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One year ago this week, I had to bury the cold dead body of someone I loved more than my own life. Ten days earlier and just before noon, I had answered the phone to hear a stranger from the medical examiner’s office in another town tell me she was dead.
For the 15 years prior to that moment, she had been systematically dismantling herself, beginning in small ways but eventually moving on to big, unsustainable ways. She died like the character in The Sun Also Rises went bankrupt: gradually then suddenly.
And now she is just gone.
When she first started going off the rails I was operating with the illusion that she was just missing some vital piece of information which, once she got it, would cause the lightbulb to come on and bring her back to her senses. I assumed that no one would ever make such self-destructive and unsustainable choices unless they just misunderstood the likely consequences. For two years I lay sleepless at night as I wrestled with ways to get some magical and transforming piece of information into her.
Maybe if I say it this way, I imagined, then she will finally understand.
But I was blind to what was really going on because I operated with the false premise that she wanted out of life what I wanted out of life. My lens for interpreting what was going on was the lens of how I personally would have felt in her circumstances. But that reflected a costly mistake of understanding on my part which led to years of ineffectual efforts to help her. For years, what I intended as help was effectively worthless because it was based on the assumption that what she lacked was more knowledge and understanding. It took me too long to realize that she understood exactly what she was doing.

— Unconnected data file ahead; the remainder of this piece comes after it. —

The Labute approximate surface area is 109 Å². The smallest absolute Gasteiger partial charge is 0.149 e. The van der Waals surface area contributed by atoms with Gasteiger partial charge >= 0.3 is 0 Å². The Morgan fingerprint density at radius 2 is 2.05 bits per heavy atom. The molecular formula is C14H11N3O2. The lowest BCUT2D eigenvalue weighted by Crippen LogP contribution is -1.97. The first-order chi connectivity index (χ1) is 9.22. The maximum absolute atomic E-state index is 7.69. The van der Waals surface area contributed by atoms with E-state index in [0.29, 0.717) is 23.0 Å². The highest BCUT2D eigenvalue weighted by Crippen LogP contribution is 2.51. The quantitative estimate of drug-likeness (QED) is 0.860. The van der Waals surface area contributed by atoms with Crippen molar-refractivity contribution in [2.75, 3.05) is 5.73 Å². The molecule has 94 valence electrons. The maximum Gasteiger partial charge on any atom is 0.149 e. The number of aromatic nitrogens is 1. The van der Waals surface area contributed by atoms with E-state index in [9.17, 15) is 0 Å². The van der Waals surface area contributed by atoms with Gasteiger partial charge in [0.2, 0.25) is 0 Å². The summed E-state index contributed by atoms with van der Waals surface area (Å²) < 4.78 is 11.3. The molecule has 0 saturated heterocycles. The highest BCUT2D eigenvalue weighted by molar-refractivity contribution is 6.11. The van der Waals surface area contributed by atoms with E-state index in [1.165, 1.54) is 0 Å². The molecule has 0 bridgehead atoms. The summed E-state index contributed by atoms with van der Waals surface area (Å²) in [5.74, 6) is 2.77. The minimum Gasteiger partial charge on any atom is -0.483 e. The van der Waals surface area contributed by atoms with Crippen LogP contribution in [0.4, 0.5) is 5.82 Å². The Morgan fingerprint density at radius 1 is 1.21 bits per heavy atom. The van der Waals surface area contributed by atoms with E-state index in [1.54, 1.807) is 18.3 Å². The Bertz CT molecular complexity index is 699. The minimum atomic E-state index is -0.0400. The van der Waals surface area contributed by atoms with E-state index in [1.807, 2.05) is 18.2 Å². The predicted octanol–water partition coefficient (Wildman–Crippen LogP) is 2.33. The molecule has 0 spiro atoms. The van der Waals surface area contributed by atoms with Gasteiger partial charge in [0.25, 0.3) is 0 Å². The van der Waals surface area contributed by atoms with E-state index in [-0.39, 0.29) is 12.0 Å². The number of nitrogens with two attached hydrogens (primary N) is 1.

Some people live in circumstances that you or I might find intolerable. But it does not necessarily follow that they themselves find their circumstances intolerable. I have learned, through hard experiences, that some people prefer their horrible circumstance to any alternative that would require changes in self-discipline or the denial of their appetites. Their problem is not a lack of information but that they have consciously chosen their immediate appetites over their long-term well-being. Usually, they know what they’re doing.
“The thought of being sober the rest of my life depresses me.” Those words, spoken by her, went round and round in my head as I stood over her grave last year.
There is a human tendency, I think, to interpret the actions of others through the lens of our own motivations and desires. We assume, usually, that another person’s experience of his own life is like ours would be if we were living with his circumstances. If I would be miserable, say, being in debt, I assume that another person who is in debt must be miserable. If I would be miserable being addicted to drugs, I assume the drug addict must be miserable. As it happens, though, it is often the case that things like indebtedness and addiction are preferable to people for whom the alternative, to them, seems worse. The choices required to avoid debt, or to live life with sobriety, are actually undesirable to them. It isn’t that they don’t understand or that they lack information. It is that they don’t want the alternative.